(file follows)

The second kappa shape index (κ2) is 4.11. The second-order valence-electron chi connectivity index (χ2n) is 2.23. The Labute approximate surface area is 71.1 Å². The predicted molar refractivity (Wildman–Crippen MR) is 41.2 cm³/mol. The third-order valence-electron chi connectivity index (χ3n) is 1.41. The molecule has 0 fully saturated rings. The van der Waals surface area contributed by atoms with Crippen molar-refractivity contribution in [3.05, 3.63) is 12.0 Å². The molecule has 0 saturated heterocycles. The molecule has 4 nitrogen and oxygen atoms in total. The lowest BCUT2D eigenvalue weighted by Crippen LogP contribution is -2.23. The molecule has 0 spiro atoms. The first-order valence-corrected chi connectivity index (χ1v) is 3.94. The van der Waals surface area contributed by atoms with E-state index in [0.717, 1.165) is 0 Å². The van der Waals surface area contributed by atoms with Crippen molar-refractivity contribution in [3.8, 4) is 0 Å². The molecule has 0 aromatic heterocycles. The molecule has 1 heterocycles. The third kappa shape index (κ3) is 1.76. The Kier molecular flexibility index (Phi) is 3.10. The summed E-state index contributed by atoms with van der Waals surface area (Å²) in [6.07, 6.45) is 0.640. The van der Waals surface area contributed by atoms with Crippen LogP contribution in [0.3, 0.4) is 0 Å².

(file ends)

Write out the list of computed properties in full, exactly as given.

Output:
The second kappa shape index (κ2) is 4.11. The second-order valence-electron chi connectivity index (χ2n) is 2.23. The Labute approximate surface area is 71.1 Å². The predicted molar refractivity (Wildman–Crippen MR) is 41.2 cm³/mol. The third-order valence-electron chi connectivity index (χ3n) is 1.41. The molecule has 0 fully saturated rings. The van der Waals surface area contributed by atoms with Crippen molar-refractivity contribution in [3.05, 3.63) is 12.0 Å². The molecule has 0 saturated heterocycles. The molecule has 4 nitrogen and oxygen atoms in total. The lowest BCUT2D eigenvalue weighted by Crippen LogP contribution is -2.23. The molecule has 0 spiro atoms. The first-order valence-corrected chi connectivity index (χ1v) is 3.94. The van der Waals surface area contributed by atoms with E-state index in [0.717, 1.165) is 0 Å². The van der Waals surface area contributed by atoms with Crippen molar-refractivity contribution in [3.8, 4) is 0 Å². The molecule has 0 aromatic heterocycles. The molecule has 1 heterocycles. The third kappa shape index (κ3) is 1.76. The Kier molecular flexibility index (Phi) is 3.10. The summed E-state index contributed by atoms with van der Waals surface area (Å²) in [6.07, 6.45) is 0.640. The van der Waals surface area contributed by atoms with Crippen LogP contribution in [0.3, 0.4) is 0 Å².